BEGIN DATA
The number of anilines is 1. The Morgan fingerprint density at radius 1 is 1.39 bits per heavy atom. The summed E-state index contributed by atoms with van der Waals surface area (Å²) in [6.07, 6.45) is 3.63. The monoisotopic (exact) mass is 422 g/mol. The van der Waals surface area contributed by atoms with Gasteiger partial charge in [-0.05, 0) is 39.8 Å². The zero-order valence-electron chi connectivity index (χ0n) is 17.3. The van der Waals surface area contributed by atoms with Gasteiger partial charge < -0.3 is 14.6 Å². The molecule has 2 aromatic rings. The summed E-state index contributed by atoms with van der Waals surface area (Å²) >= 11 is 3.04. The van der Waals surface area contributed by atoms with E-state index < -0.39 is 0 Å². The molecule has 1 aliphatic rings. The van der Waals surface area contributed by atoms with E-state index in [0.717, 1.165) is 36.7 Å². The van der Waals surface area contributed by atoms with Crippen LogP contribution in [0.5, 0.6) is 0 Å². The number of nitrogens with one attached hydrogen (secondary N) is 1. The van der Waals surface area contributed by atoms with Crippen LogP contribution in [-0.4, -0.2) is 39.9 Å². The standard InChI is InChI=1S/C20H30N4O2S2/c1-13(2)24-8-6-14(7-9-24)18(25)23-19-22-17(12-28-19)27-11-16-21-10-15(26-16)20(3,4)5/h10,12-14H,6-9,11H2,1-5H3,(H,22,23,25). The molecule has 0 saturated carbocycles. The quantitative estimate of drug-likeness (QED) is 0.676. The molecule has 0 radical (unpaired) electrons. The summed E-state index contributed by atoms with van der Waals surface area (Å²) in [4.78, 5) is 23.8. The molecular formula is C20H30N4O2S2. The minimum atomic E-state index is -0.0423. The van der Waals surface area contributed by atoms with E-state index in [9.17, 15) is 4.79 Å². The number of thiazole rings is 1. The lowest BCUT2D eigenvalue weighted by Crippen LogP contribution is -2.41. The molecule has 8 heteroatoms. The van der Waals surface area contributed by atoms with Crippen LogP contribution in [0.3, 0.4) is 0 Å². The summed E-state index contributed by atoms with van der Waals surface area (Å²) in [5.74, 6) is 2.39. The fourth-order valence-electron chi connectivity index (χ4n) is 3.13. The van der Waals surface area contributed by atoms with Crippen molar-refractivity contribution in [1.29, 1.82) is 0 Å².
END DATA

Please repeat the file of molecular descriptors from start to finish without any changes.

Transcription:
The number of anilines is 1. The Morgan fingerprint density at radius 1 is 1.39 bits per heavy atom. The summed E-state index contributed by atoms with van der Waals surface area (Å²) in [6.07, 6.45) is 3.63. The monoisotopic (exact) mass is 422 g/mol. The van der Waals surface area contributed by atoms with Gasteiger partial charge in [-0.05, 0) is 39.8 Å². The zero-order valence-electron chi connectivity index (χ0n) is 17.3. The van der Waals surface area contributed by atoms with Gasteiger partial charge < -0.3 is 14.6 Å². The molecule has 2 aromatic rings. The summed E-state index contributed by atoms with van der Waals surface area (Å²) >= 11 is 3.04. The van der Waals surface area contributed by atoms with E-state index < -0.39 is 0 Å². The molecule has 1 aliphatic rings. The van der Waals surface area contributed by atoms with E-state index in [0.717, 1.165) is 36.7 Å². The van der Waals surface area contributed by atoms with Crippen LogP contribution in [0.5, 0.6) is 0 Å². The number of nitrogens with one attached hydrogen (secondary N) is 1. The van der Waals surface area contributed by atoms with Crippen LogP contribution in [-0.4, -0.2) is 39.9 Å². The standard InChI is InChI=1S/C20H30N4O2S2/c1-13(2)24-8-6-14(7-9-24)18(25)23-19-22-17(12-28-19)27-11-16-21-10-15(26-16)20(3,4)5/h10,12-14H,6-9,11H2,1-5H3,(H,22,23,25). The molecule has 0 saturated carbocycles. The quantitative estimate of drug-likeness (QED) is 0.676. The molecule has 0 radical (unpaired) electrons. The summed E-state index contributed by atoms with van der Waals surface area (Å²) in [4.78, 5) is 23.8. The molecular formula is C20H30N4O2S2. The minimum atomic E-state index is -0.0423. The van der Waals surface area contributed by atoms with E-state index in [9.17, 15) is 4.79 Å². The number of thiazole rings is 1. The lowest BCUT2D eigenvalue weighted by Crippen LogP contribution is -2.41. The molecule has 8 heteroatoms. The van der Waals surface area contributed by atoms with Crippen LogP contribution in [0.3, 0.4) is 0 Å². The summed E-state index contributed by atoms with van der Waals surface area (Å²) in [5.74, 6) is 2.39. The fourth-order valence-electron chi connectivity index (χ4n) is 3.13. The van der Waals surface area contributed by atoms with Crippen molar-refractivity contribution in [1.29, 1.82) is 0 Å².